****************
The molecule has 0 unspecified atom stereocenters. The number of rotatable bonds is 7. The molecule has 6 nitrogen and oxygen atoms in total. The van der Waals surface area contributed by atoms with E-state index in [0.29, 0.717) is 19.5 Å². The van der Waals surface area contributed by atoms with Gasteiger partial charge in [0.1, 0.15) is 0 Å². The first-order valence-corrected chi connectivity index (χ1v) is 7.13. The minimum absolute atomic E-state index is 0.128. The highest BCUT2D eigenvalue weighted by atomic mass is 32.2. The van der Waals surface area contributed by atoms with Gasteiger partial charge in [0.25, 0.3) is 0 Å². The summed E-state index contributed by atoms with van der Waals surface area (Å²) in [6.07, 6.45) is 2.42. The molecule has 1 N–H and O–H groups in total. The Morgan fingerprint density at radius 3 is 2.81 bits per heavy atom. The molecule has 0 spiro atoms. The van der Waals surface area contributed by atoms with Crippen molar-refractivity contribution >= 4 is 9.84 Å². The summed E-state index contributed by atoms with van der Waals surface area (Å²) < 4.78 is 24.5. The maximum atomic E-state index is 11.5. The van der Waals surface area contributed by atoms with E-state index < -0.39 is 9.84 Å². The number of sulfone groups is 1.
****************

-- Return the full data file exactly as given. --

The molecule has 0 unspecified atom stereocenters. The number of rotatable bonds is 7. The molecule has 6 nitrogen and oxygen atoms in total. The van der Waals surface area contributed by atoms with E-state index in [0.29, 0.717) is 19.5 Å². The van der Waals surface area contributed by atoms with Gasteiger partial charge in [0.1, 0.15) is 0 Å². The first-order valence-corrected chi connectivity index (χ1v) is 7.13. The minimum absolute atomic E-state index is 0.128. The highest BCUT2D eigenvalue weighted by atomic mass is 32.2. The van der Waals surface area contributed by atoms with Gasteiger partial charge in [0.25, 0.3) is 0 Å². The summed E-state index contributed by atoms with van der Waals surface area (Å²) in [6.07, 6.45) is 2.42. The molecule has 1 N–H and O–H groups in total. The Morgan fingerprint density at radius 3 is 2.81 bits per heavy atom. The molecule has 0 spiro atoms. The van der Waals surface area contributed by atoms with Crippen molar-refractivity contribution >= 4 is 9.84 Å². The summed E-state index contributed by atoms with van der Waals surface area (Å²) < 4.78 is 24.5. The maximum atomic E-state index is 11.5. The van der Waals surface area contributed by atoms with E-state index < -0.39 is 9.84 Å². The number of sulfone groups is 1.